Brill’s New Pauly Supplements II - Volume 8 : The Reception of Antiquity in Renaissance Humanism

Get access Subject: Classical Studies
Edited by : Manfred Landfester

For the thinkers, artists and scholars of the Renaissance, antiquity was a major source of inspiration; it provided renewed modes of scholarship, led to corrections of received doctrine and proved a wellspring of new achievements in almost every area of human life. The 130 articles in this volume cover not only well known figures of the Renaissance such as Copernicus, Dürer, and Erasmus but also overall themes such as architecture, agriculture, economics, philosophy and philology as well as many others.

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(1,189 words)

Author(s): Kullmann, Thomas (Osnabrück)
A. HistoryO. is the home of one of the two original English universities. Teaching was taking place from the 12th cent. in schools around St. Mary's Church. The first unambiguous reference to the university dates from 1184, and in 1214 its privileges were codified by a papal charta. Those privileges were extended in 1355 after violent confrontations with the urban population [2.65–70]. In the 16th cent., the individual colleges became largely independent entities that decided on their own teaching programmes and (from 1565) admitted their own students. A…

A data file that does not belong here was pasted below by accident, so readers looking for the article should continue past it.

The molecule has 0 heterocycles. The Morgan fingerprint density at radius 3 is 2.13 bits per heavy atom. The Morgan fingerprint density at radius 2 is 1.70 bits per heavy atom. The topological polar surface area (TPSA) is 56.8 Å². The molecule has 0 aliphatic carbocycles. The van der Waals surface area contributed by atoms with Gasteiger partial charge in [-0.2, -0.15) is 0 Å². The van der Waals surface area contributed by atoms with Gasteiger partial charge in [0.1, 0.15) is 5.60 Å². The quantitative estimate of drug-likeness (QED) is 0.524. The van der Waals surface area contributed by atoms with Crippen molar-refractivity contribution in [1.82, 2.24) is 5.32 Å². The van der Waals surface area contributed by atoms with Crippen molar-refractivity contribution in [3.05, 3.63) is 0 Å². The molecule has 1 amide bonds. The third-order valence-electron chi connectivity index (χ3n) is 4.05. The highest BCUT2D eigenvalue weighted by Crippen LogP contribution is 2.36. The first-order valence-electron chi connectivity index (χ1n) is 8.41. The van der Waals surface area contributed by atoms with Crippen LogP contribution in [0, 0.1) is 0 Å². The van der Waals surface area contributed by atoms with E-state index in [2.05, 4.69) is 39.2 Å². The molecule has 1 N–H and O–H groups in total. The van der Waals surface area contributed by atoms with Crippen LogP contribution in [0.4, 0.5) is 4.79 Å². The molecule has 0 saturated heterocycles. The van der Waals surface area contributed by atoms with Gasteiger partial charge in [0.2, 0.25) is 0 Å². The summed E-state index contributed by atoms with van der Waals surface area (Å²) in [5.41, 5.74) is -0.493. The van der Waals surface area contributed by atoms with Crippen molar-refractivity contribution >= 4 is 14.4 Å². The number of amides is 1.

Date: 2016-11-24